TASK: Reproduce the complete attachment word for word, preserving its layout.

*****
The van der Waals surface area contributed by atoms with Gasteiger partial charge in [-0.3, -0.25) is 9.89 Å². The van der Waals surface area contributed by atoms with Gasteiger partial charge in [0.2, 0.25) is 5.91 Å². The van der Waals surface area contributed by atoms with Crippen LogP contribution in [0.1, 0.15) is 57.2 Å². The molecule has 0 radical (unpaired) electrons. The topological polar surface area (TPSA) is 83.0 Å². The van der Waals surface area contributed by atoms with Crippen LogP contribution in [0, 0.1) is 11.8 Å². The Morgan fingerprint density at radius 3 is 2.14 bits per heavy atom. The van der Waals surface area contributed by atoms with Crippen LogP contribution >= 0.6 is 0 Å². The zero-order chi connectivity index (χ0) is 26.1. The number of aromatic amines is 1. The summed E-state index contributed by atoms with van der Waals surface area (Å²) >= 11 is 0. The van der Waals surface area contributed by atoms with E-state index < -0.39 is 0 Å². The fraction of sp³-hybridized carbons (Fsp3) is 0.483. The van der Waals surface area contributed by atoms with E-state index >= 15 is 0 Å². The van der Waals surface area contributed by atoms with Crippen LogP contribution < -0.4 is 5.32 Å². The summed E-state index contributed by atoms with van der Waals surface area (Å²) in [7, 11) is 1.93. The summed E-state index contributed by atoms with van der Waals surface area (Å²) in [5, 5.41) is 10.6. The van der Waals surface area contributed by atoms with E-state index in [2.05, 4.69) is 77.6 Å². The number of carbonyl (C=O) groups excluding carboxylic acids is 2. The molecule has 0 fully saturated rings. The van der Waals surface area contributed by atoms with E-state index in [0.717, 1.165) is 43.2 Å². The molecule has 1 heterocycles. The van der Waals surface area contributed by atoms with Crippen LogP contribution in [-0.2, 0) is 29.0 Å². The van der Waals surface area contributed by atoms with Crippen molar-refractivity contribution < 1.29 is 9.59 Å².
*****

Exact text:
The van der Waals surface area contributed by atoms with Gasteiger partial charge in [-0.3, -0.25) is 9.89 Å². The van der Waals surface area contributed by atoms with Gasteiger partial charge in [0.2, 0.25) is 5.91 Å². The van der Waals surface area contributed by atoms with Crippen LogP contribution in [0.1, 0.15) is 57.2 Å². The molecule has 0 radical (unpaired) electrons. The topological polar surface area (TPSA) is 83.0 Å². The van der Waals surface area contributed by atoms with Crippen LogP contribution in [0, 0.1) is 11.8 Å². The Morgan fingerprint density at radius 3 is 2.14 bits per heavy atom. The van der Waals surface area contributed by atoms with Crippen LogP contribution >= 0.6 is 0 Å². The zero-order chi connectivity index (χ0) is 26.1. The number of aromatic amines is 1. The summed E-state index contributed by atoms with van der Waals surface area (Å²) >= 11 is 0. The van der Waals surface area contributed by atoms with E-state index < -0.39 is 0 Å². The fraction of sp³-hybridized carbons (Fsp3) is 0.483. The van der Waals surface area contributed by atoms with E-state index >= 15 is 0 Å². The van der Waals surface area contributed by atoms with Crippen LogP contribution < -0.4 is 5.32 Å². The summed E-state index contributed by atoms with van der Waals surface area (Å²) in [7, 11) is 1.93. The summed E-state index contributed by atoms with van der Waals surface area (Å²) in [5, 5.41) is 10.6. The van der Waals surface area contributed by atoms with E-state index in [2.05, 4.69) is 77.6 Å². The number of carbonyl (C=O) groups excluding carboxylic acids is 2. The molecule has 0 fully saturated rings. The van der Waals surface area contributed by atoms with E-state index in [0.717, 1.165) is 43.2 Å². The molecule has 1 heterocycles. The van der Waals surface area contributed by atoms with Crippen LogP contribution in [-0.2, 0) is 29.0 Å². The van der Waals surface area contributed by atoms with Crippen molar-refractivity contribution < 1.29 is 9.59 Å².